As technology advances, different aesthetic media seem to blur together. Using modern computers and control interfaces, plus powerful tools like Ableton Live, Push, and Max, Julien Bayle composes music, creates visual art, and performs both – not to mention his educational activity as an Ableton Certified Trainer and author of multiple books on music and audio programming. Coming out of a number of diverse projects (and working on a series of new ones), Julien shared some perspectives with us on audio-visual performance, why he originally came to Live, and some critical tips for Live users of all levels.
Much of your work features minimalist sounds and designs. How do you create most of your sounds?
I’m using many methods to create sounds. Almost all are digital-based, using Max 6. I’m also using Reaktor a lot. Then, I’m triggering everything in real-time. I don’t use a lot of samples on stage – it’s almost always sequencers triggering synthesized sounds. I like to have control over each part of my live set, from the sequence to the sound itself. I’m often using Reaktor sequencers that I’ve modified. I’m also designing my own sequencers using Max for Live, of course.
I like basic sound synthesis concepts – granular, additive, subtractive, wavetable. I want to keep my sound bits very minimal and, as I see it, you cannot keep the whole thing minimal with complex generative processes.
I also like to use algorithms to generate sound evolutions. I often start with a sequence, and I program more or less deterministic algorithms for evolving the sequence. For instance, you can imagine a filter triggered by an evolving algorithm instead of an LFO or my hand. It can be synced or not, but it is always weird [laughs].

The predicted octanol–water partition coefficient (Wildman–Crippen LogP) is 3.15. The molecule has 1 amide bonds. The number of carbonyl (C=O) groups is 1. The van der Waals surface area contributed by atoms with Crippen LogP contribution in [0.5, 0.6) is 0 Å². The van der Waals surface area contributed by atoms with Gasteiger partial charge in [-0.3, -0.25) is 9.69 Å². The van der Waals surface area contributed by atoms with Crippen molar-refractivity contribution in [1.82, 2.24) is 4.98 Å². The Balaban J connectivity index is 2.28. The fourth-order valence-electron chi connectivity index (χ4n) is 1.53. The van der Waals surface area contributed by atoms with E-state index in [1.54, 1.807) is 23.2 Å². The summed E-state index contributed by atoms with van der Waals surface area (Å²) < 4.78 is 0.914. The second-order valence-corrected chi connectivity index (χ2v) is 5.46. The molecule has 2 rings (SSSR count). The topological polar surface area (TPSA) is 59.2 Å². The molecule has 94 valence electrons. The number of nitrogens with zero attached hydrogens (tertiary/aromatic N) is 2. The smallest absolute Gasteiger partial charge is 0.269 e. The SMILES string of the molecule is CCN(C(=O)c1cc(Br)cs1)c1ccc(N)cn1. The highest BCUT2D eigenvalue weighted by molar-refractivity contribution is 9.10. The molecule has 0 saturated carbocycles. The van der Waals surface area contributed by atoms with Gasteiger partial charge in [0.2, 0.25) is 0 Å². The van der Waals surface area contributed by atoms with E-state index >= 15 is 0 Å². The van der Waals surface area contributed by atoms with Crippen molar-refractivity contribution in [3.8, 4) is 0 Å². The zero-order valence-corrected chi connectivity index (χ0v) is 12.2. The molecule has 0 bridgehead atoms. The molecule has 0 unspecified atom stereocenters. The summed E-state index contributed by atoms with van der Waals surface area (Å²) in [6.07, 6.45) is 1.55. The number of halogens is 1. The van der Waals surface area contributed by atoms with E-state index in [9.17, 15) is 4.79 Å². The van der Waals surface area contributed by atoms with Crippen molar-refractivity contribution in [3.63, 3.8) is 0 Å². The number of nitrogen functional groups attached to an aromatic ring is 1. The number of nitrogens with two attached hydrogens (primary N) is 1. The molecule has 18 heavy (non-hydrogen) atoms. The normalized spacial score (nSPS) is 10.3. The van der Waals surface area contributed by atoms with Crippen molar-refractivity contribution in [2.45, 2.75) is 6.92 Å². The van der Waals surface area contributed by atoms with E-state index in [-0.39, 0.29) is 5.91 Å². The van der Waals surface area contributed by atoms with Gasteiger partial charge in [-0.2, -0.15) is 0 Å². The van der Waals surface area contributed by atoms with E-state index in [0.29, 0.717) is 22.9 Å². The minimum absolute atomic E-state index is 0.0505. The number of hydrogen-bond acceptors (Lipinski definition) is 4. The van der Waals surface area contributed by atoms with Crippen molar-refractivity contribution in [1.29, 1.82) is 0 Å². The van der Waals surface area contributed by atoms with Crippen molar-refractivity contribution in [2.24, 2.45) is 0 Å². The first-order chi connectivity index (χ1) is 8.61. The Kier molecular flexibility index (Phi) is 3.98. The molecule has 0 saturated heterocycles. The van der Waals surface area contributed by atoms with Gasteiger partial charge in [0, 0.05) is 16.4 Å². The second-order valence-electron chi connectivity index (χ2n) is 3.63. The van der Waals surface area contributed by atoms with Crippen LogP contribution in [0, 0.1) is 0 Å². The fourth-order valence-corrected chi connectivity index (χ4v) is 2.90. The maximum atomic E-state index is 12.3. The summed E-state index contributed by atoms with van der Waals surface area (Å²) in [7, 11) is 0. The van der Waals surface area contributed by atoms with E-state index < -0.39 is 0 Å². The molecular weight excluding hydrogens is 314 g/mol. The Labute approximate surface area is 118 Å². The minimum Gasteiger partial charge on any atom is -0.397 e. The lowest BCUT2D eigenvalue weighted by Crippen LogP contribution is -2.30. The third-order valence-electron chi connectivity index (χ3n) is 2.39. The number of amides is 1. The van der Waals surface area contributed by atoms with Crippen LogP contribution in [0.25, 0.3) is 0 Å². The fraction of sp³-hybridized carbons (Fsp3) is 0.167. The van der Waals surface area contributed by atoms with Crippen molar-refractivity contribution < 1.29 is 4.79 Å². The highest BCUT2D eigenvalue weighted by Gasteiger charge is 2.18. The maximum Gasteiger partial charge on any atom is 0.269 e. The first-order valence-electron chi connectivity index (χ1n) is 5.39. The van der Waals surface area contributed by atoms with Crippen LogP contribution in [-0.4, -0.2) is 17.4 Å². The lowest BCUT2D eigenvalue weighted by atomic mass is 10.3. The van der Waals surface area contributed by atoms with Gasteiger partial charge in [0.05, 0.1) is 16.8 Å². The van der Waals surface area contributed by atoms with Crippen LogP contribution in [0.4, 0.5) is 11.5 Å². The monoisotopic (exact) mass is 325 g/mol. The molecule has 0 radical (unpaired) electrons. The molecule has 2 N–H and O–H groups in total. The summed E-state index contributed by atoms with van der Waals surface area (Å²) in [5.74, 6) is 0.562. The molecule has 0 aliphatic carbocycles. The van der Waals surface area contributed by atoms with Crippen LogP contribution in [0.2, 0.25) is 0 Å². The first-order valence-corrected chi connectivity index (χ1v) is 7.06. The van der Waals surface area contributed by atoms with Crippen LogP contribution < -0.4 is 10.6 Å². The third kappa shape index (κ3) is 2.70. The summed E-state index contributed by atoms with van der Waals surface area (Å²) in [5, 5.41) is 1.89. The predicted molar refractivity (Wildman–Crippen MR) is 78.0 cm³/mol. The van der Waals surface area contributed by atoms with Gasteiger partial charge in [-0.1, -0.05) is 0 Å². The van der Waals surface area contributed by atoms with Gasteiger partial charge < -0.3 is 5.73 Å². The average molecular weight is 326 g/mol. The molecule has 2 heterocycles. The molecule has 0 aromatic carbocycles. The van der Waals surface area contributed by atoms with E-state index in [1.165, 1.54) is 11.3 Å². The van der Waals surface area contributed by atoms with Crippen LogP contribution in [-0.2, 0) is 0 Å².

How do you have your visuals interacting with your sounds?
I have always felt that sounds and visuals are two sides of the same creative matter. Actually, it’s similar to synesthesia probably, even if I’m not a proper physiological synesthetic person. I feel air vibrations as colors, sound frequencies as brightness. I cannot imagine my music/sound without a proper visual artwork.
With my recent collaboration with Mechanic & Acoustic Laboratory of CNRS (French research institute), I improved my sound analysis concepts. Actually, Patrick Sanchez, a researcher engineer and sound expert, helped me to improve my analysis patches set and tools with his high level of expertise.
I often put the amplitude/envelope of audio channels in matrices. It provides a nice way to make waveform graphs and I can play with that by downsampling the signal, and using these graphic points to move other parameters.
Beside audio analysis, I often use MIDI data from my sequencers for live visuals. Sequencers are rich sources of data. It can even be much lighter for your CPU than pure real-time sound analysis.